I recently conducted a poll on Twitter asking educators whether they were on LinkedIn. To my surprise 60 % of the respondents said that they were on it. 

Why was I surprised?

In my experience, primary and secondary educators do not use LinkedIn in the same way that they use Facebook and Twitter.

I’ve read a number of blogs by educators who clearly don’t like LinkedIn. Many of those who blog about LinkedIn feel that being a teacher does not afford them any respect in the LinkedIn culture.

I have spoken to a number of primary and secondary educators since reading the blog, and many of them feel the same. They believe that the skills they have cultivated in their professional careers carry little or no weight in the private sector.

I completely disagree.

Teachers Are Professionals

I made the jump to the private sector over six years ago and I have never looked back.

Although I miss teaching teenagers, I don’t miss being treated like one. It’s something that has always driven me bananas. Teachers are not treated as professionals by their superiors, their peers, even society.

That’s one of the many things I love the most about the working in the private sector, being treated like a professional. My teaching skills are valued and carry weight.

I credit LinkedIn for helping me see that.

You’re Already Using Twitter

I love Twitter. And even though I am a late adopter to the microblogging site, (I only joined in June this year), it’s a great professional learning tool.

The content is quick and easily digestible.

But, the downside is that there’s a lot of rubbish that is posted on it, that’s why I prefer LinkedIn.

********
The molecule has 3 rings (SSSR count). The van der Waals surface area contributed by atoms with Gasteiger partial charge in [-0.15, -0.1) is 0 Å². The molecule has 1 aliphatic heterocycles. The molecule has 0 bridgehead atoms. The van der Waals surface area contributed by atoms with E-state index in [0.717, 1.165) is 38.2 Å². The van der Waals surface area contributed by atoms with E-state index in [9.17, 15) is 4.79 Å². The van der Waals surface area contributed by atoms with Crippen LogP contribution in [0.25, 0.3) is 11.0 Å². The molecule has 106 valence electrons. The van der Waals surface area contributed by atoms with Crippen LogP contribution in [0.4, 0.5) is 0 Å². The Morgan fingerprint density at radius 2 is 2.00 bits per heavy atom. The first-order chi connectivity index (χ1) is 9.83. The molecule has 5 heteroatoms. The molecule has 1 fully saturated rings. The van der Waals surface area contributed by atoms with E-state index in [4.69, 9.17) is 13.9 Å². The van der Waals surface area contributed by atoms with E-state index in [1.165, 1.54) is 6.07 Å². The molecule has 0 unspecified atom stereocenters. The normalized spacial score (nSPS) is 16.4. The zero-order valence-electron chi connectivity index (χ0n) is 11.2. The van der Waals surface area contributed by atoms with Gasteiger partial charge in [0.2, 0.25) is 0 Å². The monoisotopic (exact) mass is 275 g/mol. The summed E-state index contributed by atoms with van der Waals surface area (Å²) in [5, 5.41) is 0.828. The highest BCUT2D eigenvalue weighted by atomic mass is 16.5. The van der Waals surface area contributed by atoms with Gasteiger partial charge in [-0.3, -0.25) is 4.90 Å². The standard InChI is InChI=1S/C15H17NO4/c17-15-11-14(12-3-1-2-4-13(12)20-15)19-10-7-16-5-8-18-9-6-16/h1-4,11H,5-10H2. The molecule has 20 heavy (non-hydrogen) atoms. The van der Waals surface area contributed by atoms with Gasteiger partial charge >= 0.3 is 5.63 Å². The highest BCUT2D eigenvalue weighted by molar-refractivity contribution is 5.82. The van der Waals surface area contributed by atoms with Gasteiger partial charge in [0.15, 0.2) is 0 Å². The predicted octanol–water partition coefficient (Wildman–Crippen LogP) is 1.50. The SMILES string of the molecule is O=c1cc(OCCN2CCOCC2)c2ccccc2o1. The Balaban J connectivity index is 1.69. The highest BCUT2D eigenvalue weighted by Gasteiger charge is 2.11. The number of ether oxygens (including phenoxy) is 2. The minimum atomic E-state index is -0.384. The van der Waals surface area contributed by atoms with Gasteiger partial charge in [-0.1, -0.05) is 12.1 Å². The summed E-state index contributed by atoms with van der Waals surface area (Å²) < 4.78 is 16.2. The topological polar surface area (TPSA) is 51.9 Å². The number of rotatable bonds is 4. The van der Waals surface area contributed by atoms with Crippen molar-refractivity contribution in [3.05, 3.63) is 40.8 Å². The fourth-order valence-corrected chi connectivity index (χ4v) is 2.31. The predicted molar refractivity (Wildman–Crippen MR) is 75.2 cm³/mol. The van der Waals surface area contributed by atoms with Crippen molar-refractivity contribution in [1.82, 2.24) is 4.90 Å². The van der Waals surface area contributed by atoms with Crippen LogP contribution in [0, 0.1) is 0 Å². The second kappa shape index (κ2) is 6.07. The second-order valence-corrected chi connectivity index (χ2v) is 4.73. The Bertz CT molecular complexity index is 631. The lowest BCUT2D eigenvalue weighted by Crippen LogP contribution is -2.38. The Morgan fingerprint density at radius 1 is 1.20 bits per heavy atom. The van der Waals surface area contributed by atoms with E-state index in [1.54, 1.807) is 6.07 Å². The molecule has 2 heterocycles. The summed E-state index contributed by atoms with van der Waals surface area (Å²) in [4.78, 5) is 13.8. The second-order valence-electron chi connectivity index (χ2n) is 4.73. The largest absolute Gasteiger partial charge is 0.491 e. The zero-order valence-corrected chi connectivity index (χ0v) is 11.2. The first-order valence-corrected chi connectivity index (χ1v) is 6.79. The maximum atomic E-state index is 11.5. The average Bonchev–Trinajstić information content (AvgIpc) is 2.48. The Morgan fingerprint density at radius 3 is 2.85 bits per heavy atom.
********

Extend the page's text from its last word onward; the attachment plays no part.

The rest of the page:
How I use LinkedIn

As a professional educator, LinkedIn is great!

I use LinkedIn as a professional development and networking tool.

That’s why I recommend educators use LinkedIn. Here are the best ways to use it.

  • As a professional development tool. LinkedIn is a professional networking site, which means that if used properly it can connect members with people who are professionally relevant.
  • To join groups and follow thought leaders. Connecting with groups and following thought leaders, keeps members up to up to date with the latest worldwide trends, and research in both education and the private sector.
  • To connect with educators around the world. It’s easy to live in an education bubble. Easy access to a worldwide, growing network of educators is invaluable. If you think that as a teacher you don’t need to network, that’s ridiculous. How on earth can you take control of your own professional learning if you don’t? And then there’s always the possibility or future jobs or career moves.
  • To share interesting content. Sometimes I write it, like now, most of the time I share really useful things with the people who I am connected to. I have picked up so many things on my newsfeed that are super useful, and that I have  been able to share with my community too.

I know LinkedIn isn’t for everyone.

But if you are an educator and you think that the LinkedIn culture doesn’t respect educators that simply isn’t true.

I urge you to give it a go, you may be surprised just how useful it can be.

Connect with Tara on LinkedIn.

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Tara Walsh

Senior Learning Designer at MakeMatic

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